Fresh graduates face challenging job search ahead
SINGAPORE — They’ve sent 20 to 50 job applications but some graduating students are struggling to secure interviews, much less a job offer, amid the Republic’s slowing economy.
With the gross domestic product (GDP) projected to grow 1 to 3 per cent this year — last year’s growth was 2.1 per cent — human resource experts said they have seen a drop of at least 10 per cent in job vacancies open to fresh graduates from last year, with graduates finding it difficult to secure their ideal jobs.
This has pushed some graduates to widen the scope of their search, even as there appears to be some bright spots amid the gloom in certain industries, such as computer engineering, software development and accountancy, as well as niche industries, such as facilities management and music.
The latest Joint Graduate Employment Survey released in March showed that last year, almost nine in 10 economically active fresh graduates landed a job within six months after completing their final exams, in line with 2014 numbers.
Good job prospects are expected to remain, but with employers more cautious about hiring, the job search may take longer for some, said analysts then.
At the Singapore Management University, its Dato’ Kho Hui Meng Career Centre said in response to queries that there was a slight dip in participation from the university’s corporate partners in recruitment activities this year, due to the offshoring of roles and a cautious hiring outlook from the financial services, commodities and legal sectors.
RecruitPlus Consulting’s assistant director Roy Yeo said the firm has seen a decline of at least 10 per cent in job vacancies for fresh graduates, compared to last year. The decline in openings was especially evident in the shipping, retail and manufacturing industries.
A slowdown was already seen last year. Manpower Ministry figures showed that the number of job vacancies had declined for the fourth consecutive quarter to 53,700 in December 2015.
Several graduating students TODAY spoke to said they face an uphill task in trying to find a job that suits their qualifications and interest.
A National University of Singapore (NUS) economics graduating student, who wanted to be known only as Ms Tan, said she had sent out 20 job applications since January but did not receive any offers.
“I feel quite desperate about my job search, because I don’t want to sit around and do nothing,” said the 23-year-old, who will graduate in July.
Although Ms Tan hopes to eventually work in an economics-related area, she has settled for a three-month internship in a public relations firm for now, where she will be up for evaluation for a full-time offer. In the meantime, she will continue to apply for economics-related jobs.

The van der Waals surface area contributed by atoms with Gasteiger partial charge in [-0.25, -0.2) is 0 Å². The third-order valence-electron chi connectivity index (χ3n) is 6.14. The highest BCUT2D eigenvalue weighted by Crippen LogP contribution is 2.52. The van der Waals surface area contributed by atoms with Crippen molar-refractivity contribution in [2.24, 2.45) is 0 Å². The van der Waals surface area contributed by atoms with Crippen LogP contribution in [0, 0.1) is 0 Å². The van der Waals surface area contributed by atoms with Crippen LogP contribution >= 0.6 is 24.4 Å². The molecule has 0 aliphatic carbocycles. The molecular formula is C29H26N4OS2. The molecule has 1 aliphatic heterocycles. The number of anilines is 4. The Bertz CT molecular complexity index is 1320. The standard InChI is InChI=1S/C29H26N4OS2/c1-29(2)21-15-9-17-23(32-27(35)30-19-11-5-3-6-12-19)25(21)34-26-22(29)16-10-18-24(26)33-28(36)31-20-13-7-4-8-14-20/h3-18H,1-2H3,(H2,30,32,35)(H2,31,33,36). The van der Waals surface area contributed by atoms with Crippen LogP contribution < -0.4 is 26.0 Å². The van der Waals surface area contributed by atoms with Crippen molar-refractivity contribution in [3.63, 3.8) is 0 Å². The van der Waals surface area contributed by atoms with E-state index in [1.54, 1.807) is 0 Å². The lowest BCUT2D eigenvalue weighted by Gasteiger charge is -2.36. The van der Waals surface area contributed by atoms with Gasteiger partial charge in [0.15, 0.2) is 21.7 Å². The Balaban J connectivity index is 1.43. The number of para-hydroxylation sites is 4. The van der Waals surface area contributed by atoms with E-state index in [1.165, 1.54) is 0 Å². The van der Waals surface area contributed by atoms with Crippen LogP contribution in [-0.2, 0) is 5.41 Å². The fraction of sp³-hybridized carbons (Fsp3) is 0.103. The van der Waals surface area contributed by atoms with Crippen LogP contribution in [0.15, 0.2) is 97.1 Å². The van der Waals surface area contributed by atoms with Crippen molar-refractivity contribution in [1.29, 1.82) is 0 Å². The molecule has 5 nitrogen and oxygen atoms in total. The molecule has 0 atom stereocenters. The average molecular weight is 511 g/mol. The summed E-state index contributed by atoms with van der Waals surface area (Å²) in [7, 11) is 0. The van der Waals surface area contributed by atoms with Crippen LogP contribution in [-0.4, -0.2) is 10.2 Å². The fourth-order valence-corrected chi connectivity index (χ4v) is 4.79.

A spokesperson from the NUS Centre for Future-ready Graduates said that students were more open to exploring and widening job options amid a tighter job market this year. Others students are moderating their expectations and bracing themselves for a long wait before they find employment.
Mr Stevanus Satria, a Singapore University of Technology and Design (SUTD) graduating student, is expanding the range of jobs he is applying for, after 20 unsuccessful applications with only one invitation to go for a test.
“I’m trying to be not so picky, and applying to anything related to my expertise, like maintenance engineering, even though I prefer engineering design,” said Mr Stevanus, 23, who is also applying for further studies.
SIM Global Education economics graduating student Jasper Ng, 26, said he expects to take six months to find a job, and is applying for a wide range of jobs unrelated to his studies, in IT and analytics. “I’ll take whatever job comes, as it’s quite hard to find a job in economics if you’re not one of the top students,” he added.
Mr Yeo said other bright spots in employment include the media, public relations and advertising sectors are still hiring, mainly due to a growth in digital marketing and e-commerce.
Given the tight foreign employment restrictions, there is also high demand for jobs not easily outsourced such as those in science, technology, engineering and mathematics, said Mr Adrian Tan, vice-president of technology recruitment firm HackerTrail.
Among those in the right field is Mr Francisco Furtado, an SUTD computer engineering student, who said about 30 per cent of his peers had found jobs three months before graduation in September. “Computer engineering graduates are quite sought-after, so it’s not so much the worry about getting a job but whether it is suitable or not,” said the 26-year-old.
Ms Tan Huiping, a Nanyang Technological University accountancy graduating student, said the job search was “not that bad” for herself and her peers as the “Big Four” accounting firms were still hiring. The 22-year-old received three job offers after sending out four applications.
NUS Yong Siew Toh Conservatory of Music graduate Lai Yi Xuan, 21, said getting freelance performance or orchestra jobs depends on having contacts in the industry, and she continues to see a high demand for her violin lessons from parents.
Singapore Human Resources Institute president Erman Tan noted that the unemployment rate here still remains low at 1.9 per cent, thus giving job-seekers a reason to be “cautiously optimistic”.
He added: “It would do well for them to manage their expectations in terms of pay, job fit as well as the time it could take to find a job, and they cannot afford to be choosy.”
Ms Lynne Roeder, managing director of recruitment firm Hays in Singapore, said graduates with relevant internship or work experience are at a greater advantage when it comes to getting hired.
Also, graduate trainee programmes continue to be an important hiring strategy especially in the banking, finance and logistics industries, she added.